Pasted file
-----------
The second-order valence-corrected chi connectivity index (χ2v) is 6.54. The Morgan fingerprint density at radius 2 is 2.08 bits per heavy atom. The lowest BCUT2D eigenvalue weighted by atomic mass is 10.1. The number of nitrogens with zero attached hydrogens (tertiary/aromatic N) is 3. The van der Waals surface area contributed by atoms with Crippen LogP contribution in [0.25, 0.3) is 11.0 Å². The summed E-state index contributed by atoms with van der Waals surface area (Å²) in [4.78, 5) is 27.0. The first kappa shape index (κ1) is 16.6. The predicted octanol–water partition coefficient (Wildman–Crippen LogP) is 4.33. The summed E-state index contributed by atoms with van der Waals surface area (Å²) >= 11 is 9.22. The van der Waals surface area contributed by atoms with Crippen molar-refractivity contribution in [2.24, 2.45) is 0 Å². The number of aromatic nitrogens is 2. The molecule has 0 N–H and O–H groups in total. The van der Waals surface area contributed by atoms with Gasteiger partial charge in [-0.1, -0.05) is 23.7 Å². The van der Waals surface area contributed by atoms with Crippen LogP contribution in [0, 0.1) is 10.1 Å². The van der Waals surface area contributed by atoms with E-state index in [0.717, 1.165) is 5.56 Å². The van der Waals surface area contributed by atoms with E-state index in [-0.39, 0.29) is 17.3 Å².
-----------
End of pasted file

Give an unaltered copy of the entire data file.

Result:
The second-order valence-corrected chi connectivity index (χ2v) is 6.54. The Morgan fingerprint density at radius 2 is 2.08 bits per heavy atom. The lowest BCUT2D eigenvalue weighted by atomic mass is 10.1. The number of nitrogens with zero attached hydrogens (tertiary/aromatic N) is 3. The van der Waals surface area contributed by atoms with Crippen LogP contribution in [0.25, 0.3) is 11.0 Å². The summed E-state index contributed by atoms with van der Waals surface area (Å²) in [4.78, 5) is 27.0. The first kappa shape index (κ1) is 16.6. The predicted octanol–water partition coefficient (Wildman–Crippen LogP) is 4.33. The summed E-state index contributed by atoms with van der Waals surface area (Å²) >= 11 is 9.22. The van der Waals surface area contributed by atoms with Crippen molar-refractivity contribution in [2.24, 2.45) is 0 Å². The number of aromatic nitrogens is 2. The molecule has 0 N–H and O–H groups in total. The van der Waals surface area contributed by atoms with Gasteiger partial charge in [-0.1, -0.05) is 23.7 Å². The van der Waals surface area contributed by atoms with Crippen LogP contribution in [0, 0.1) is 10.1 Å². The van der Waals surface area contributed by atoms with E-state index in [0.717, 1.165) is 5.56 Å². The van der Waals surface area contributed by atoms with E-state index in [-0.39, 0.29) is 17.3 Å².